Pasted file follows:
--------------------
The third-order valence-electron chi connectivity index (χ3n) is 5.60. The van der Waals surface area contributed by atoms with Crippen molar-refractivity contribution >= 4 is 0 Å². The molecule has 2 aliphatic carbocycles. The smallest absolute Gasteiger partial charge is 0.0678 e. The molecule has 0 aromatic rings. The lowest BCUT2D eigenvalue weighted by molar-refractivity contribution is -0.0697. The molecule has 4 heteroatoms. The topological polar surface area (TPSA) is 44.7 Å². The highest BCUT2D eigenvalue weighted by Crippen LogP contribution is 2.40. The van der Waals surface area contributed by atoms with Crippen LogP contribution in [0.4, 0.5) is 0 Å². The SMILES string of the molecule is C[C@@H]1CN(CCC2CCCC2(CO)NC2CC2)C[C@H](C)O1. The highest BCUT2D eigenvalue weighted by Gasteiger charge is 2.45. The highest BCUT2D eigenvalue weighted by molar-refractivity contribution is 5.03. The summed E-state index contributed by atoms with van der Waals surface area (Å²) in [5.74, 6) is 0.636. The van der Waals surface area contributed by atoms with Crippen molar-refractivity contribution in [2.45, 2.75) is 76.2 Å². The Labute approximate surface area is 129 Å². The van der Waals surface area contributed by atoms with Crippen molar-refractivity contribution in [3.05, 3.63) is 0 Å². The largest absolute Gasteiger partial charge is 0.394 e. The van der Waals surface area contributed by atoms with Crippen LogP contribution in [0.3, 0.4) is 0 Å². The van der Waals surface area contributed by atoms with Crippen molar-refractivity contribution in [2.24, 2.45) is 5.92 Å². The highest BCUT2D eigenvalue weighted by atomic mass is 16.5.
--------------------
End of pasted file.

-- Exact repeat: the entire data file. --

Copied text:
The third-order valence-electron chi connectivity index (χ3n) is 5.60. The van der Waals surface area contributed by atoms with Crippen molar-refractivity contribution >= 4 is 0 Å². The molecule has 2 aliphatic carbocycles. The smallest absolute Gasteiger partial charge is 0.0678 e. The molecule has 0 aromatic rings. The lowest BCUT2D eigenvalue weighted by molar-refractivity contribution is -0.0697. The molecule has 4 heteroatoms. The topological polar surface area (TPSA) is 44.7 Å². The highest BCUT2D eigenvalue weighted by Crippen LogP contribution is 2.40. The van der Waals surface area contributed by atoms with Crippen LogP contribution in [0.4, 0.5) is 0 Å². The SMILES string of the molecule is C[C@@H]1CN(CCC2CCCC2(CO)NC2CC2)C[C@H](C)O1. The highest BCUT2D eigenvalue weighted by Gasteiger charge is 2.45. The highest BCUT2D eigenvalue weighted by molar-refractivity contribution is 5.03. The summed E-state index contributed by atoms with van der Waals surface area (Å²) in [5.74, 6) is 0.636. The van der Waals surface area contributed by atoms with Crippen molar-refractivity contribution in [2.45, 2.75) is 76.2 Å². The Labute approximate surface area is 129 Å². The van der Waals surface area contributed by atoms with Crippen molar-refractivity contribution in [3.05, 3.63) is 0 Å². The largest absolute Gasteiger partial charge is 0.394 e. The van der Waals surface area contributed by atoms with Crippen LogP contribution in [0.3, 0.4) is 0 Å². The van der Waals surface area contributed by atoms with Crippen molar-refractivity contribution in [2.24, 2.45) is 5.92 Å². The highest BCUT2D eigenvalue weighted by atomic mass is 16.5.